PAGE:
According to Wikipedia (which is never wrong, AFAIK), the Roche Limit is “the distance within which a celestial body, held together only by its own gravity, will disintegrate due to a second celestial body's tidal forces exceeding the first body's gravitational self-attraction.” Michael Moreci, Vic Malhotra and Steve Seeley obviously kept that in mind when creating Roche Limit, because calling #1 tense and tumultuous is an understatement. There’s a great balance between the sense of wonder you get on the first page of Malhotra’s art when you glimpse the vastness of this universe, interspersed with snippets of humanity: the good, the bad, the awful that happens day to day, from person to person. There’s something about stories set in space that drives home how unprepared we still are to really make contact out there, with all the conflict we generate amongst ourselves. It may be the stuff of science fiction now but at some point, it will be science fact and we’d do well to learn from stories told in series like Roche Limit.
The story starts off with a sort of apology, a missive by Langsford Skaargred explaining what he set out to do when he established the Roche Limit colony, and what it has unfortunately become. The tone Moreci sets in that narrative makes for a natural shift between the grandiose scenes in outer space and the slum-like establishments within the colony that our characters live and work in. Despite the location, the story is relatively simple: a good cop is trying to track down her sister in a bad place, with help from an unexpected source. Add in a healthy dose of murder, wrap it in flat-out scientifically improbable (but not impossible) mystery and you have Roche Limit #1. It’s a really interesting concept that I’m excited to find out where it goes.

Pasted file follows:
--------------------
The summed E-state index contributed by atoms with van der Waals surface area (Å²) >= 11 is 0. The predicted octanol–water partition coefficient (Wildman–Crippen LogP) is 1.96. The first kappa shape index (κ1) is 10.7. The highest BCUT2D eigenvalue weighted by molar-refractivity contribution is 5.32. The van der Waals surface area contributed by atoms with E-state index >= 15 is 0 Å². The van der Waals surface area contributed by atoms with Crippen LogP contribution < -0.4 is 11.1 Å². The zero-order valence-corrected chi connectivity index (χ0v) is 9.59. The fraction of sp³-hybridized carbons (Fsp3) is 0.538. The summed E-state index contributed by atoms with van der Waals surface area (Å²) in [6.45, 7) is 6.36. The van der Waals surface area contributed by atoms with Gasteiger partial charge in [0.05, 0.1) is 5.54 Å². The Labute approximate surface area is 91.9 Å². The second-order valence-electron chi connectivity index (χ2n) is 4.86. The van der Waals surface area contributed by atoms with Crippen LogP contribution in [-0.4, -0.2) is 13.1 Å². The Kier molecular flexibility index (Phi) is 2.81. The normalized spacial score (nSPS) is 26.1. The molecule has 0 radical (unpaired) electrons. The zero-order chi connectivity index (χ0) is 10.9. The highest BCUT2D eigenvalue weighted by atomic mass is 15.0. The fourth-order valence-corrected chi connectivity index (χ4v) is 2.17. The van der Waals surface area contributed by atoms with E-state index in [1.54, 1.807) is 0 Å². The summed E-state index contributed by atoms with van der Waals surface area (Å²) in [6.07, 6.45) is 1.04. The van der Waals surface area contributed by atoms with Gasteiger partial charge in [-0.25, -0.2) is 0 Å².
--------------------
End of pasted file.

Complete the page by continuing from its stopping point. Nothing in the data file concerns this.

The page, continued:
I wasn’t familiar with Malhotra’s art previously but it really brings the story to life, and is wonderfully coloured by Jordan Boyd. The colour scheme for each panel immediately lets you know where you are on (or outside of) the colony, and each character is easily recognizable, no matter what animated expression their face is currently contorted into. I really like how Malhotra uses empty space between his panel layouts and in the artwork itself. Ryan Ferrier’s lettering is unobtrusive and easy to follow, the ideal touch you want from a letterer: subtle enough that you barely notice it.
Overall, it’s a heck of a first issue and a must-read for any science fiction fans.